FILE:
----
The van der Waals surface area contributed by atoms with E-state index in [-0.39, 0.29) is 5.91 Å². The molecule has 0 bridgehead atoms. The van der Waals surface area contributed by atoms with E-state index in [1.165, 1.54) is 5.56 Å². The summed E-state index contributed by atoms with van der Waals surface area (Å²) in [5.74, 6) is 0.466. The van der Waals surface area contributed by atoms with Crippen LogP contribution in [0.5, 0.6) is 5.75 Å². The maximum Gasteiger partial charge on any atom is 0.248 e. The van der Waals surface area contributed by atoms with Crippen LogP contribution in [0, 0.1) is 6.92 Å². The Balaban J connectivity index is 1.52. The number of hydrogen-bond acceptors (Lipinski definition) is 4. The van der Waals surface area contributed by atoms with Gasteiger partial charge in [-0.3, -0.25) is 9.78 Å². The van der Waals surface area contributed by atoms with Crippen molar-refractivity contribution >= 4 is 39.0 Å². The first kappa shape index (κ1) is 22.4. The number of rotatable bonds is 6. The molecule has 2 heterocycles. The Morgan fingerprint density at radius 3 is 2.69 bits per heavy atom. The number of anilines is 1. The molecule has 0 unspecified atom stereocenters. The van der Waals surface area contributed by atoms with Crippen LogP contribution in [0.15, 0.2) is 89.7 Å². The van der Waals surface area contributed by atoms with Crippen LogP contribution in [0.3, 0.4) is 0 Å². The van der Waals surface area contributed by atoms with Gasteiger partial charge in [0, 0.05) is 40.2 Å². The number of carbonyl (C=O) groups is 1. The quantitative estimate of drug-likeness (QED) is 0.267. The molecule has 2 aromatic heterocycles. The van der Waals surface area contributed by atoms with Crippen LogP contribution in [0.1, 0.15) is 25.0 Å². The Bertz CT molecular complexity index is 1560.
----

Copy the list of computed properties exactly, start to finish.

The van der Waals surface area contributed by atoms with E-state index in [-0.39, 0.29) is 5.91 Å². The molecule has 0 bridgehead atoms. The van der Waals surface area contributed by atoms with E-state index in [1.165, 1.54) is 5.56 Å². The summed E-state index contributed by atoms with van der Waals surface area (Å²) in [5.74, 6) is 0.466. The van der Waals surface area contributed by atoms with Crippen LogP contribution in [0.5, 0.6) is 5.75 Å². The maximum Gasteiger partial charge on any atom is 0.248 e. The van der Waals surface area contributed by atoms with Crippen LogP contribution in [0, 0.1) is 6.92 Å². The Balaban J connectivity index is 1.52. The number of hydrogen-bond acceptors (Lipinski definition) is 4. The van der Waals surface area contributed by atoms with Gasteiger partial charge in [-0.3, -0.25) is 9.78 Å². The van der Waals surface area contributed by atoms with Crippen molar-refractivity contribution >= 4 is 39.0 Å². The first kappa shape index (κ1) is 22.4. The number of rotatable bonds is 6. The molecule has 2 heterocycles. The Morgan fingerprint density at radius 3 is 2.69 bits per heavy atom. The number of anilines is 1. The molecule has 0 unspecified atom stereocenters. The van der Waals surface area contributed by atoms with Crippen LogP contribution in [0.15, 0.2) is 89.7 Å². The van der Waals surface area contributed by atoms with Crippen LogP contribution in [0.3, 0.4) is 0 Å². The van der Waals surface area contributed by atoms with Gasteiger partial charge in [0, 0.05) is 40.2 Å². The number of carbonyl (C=O) groups is 1. The quantitative estimate of drug-likeness (QED) is 0.267. The molecule has 2 aromatic heterocycles. The van der Waals surface area contributed by atoms with Crippen LogP contribution in [0.1, 0.15) is 25.0 Å². The Bertz CT molecular complexity index is 1560.